Inconsistency [Lat. in + con + sistere, to stand]: Ger. Unvereinbarkeit; Fr. inconsistance; Ital. incompatibilità. The relation between two assertions which cannot be true at once, though it may not be a direct contradiction; as between a statement of items and a statement of their total. Cf. CONSISTENCY.
A logical discrepancy, on the other hand, is a difference between two statements either difficult or impossible to reconcile with the credibility of both. It is said to be negative if one assertion omits an inseparable part of the fact stated in another; as when one witness testifies that A pointed a pistol at B, and another that A shot at B. It is positive if one asserts what the other denies. But even then it may often be conciliable (verträglich); that is, may not prove that either statement is in other respects untrustworthy. See Bachmann, Logik, §§ 214 ff.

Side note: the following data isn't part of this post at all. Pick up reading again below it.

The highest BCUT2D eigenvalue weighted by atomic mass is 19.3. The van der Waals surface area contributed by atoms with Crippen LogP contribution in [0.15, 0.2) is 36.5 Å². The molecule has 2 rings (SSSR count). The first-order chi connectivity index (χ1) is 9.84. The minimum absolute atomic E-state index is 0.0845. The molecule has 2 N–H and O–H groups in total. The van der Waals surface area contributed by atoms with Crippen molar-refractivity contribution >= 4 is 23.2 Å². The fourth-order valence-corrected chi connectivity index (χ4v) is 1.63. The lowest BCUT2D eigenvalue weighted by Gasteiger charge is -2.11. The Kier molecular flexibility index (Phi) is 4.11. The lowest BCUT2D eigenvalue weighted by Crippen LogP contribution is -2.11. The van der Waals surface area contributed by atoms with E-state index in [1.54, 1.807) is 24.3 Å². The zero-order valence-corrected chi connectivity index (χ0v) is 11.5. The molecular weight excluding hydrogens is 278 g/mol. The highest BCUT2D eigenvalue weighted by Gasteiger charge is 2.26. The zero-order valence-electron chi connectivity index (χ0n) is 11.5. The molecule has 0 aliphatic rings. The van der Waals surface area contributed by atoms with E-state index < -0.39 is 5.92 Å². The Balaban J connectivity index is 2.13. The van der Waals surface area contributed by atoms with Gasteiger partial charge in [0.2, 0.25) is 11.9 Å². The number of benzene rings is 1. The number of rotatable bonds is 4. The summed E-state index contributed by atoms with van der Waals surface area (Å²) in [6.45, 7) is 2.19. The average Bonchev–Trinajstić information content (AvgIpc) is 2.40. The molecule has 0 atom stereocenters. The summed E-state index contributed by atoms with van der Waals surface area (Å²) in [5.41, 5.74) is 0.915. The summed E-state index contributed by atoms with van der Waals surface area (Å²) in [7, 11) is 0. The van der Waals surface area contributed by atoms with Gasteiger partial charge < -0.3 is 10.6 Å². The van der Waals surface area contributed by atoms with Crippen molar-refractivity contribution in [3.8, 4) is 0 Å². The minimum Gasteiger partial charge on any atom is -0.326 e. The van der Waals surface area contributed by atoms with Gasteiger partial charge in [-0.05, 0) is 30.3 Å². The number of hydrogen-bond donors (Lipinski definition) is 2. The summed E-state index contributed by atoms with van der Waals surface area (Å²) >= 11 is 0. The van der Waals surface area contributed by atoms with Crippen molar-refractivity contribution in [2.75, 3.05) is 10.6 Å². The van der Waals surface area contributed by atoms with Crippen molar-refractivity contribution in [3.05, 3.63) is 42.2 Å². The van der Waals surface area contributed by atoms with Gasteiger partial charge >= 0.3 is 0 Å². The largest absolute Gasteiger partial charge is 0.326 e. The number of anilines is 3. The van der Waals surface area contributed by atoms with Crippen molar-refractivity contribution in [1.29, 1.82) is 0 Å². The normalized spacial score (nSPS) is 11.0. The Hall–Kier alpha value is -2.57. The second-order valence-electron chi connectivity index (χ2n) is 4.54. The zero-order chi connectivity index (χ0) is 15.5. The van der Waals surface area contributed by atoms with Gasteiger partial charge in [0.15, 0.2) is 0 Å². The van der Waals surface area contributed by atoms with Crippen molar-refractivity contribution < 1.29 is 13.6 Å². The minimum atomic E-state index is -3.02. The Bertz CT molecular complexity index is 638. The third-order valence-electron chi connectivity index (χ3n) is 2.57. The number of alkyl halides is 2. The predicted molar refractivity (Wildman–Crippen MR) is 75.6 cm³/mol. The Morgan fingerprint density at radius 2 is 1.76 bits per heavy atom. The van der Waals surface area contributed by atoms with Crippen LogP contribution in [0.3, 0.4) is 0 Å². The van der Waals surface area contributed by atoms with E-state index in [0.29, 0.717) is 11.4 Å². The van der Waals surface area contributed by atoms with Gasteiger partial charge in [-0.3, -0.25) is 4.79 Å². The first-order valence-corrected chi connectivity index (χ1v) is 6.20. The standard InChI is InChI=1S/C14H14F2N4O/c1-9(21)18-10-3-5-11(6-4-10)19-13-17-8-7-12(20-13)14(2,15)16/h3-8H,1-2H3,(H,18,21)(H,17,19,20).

'Inconsistent' is applied to an assertion, or hypothesis, which either in itself, or in copulation with another proposition with which it is said to be inconsistent, might be known to be false by a man devoid of all information except the meanings of the words used and their syntax.
Inconsistent differs from contradictory (see CONTRADICTION) in being restricted
usually to propositions, expressed or implied, and also in not implying that
the falsity arises from a relation of negation. 'That is John' and 'It is Paul'
are inconsistent, but hardly contradictory. Moreover, contradictory is also
used in a peculiar sense in formal logic. Cf. OPPOSITION. (C.S.P.)
Inco-ordination [Lat. in + co-,
together, + ordinare, to arrange]: Ger. Unkoordiniertheit (Ataxie);
Fr. incoordination (ataxie); Ital. incoordinazione. Lack
of ability or defective ability to control movements and to combine them into
orderly, useful, and purposive actions. See ATAXIA. (J.J.)
The increasing profit when we enlarge the output of a factory is often contrasted with the diminishing profit when we attempt to do the same thing on a farm; and some writers say that the factory is subject to a law of increasing return which contrasts with the law of diminishing return that prevails in agriculture. We quote two different but not conflicting views of the subject from Marshall's Principles of Economics and from Hadley's Economics.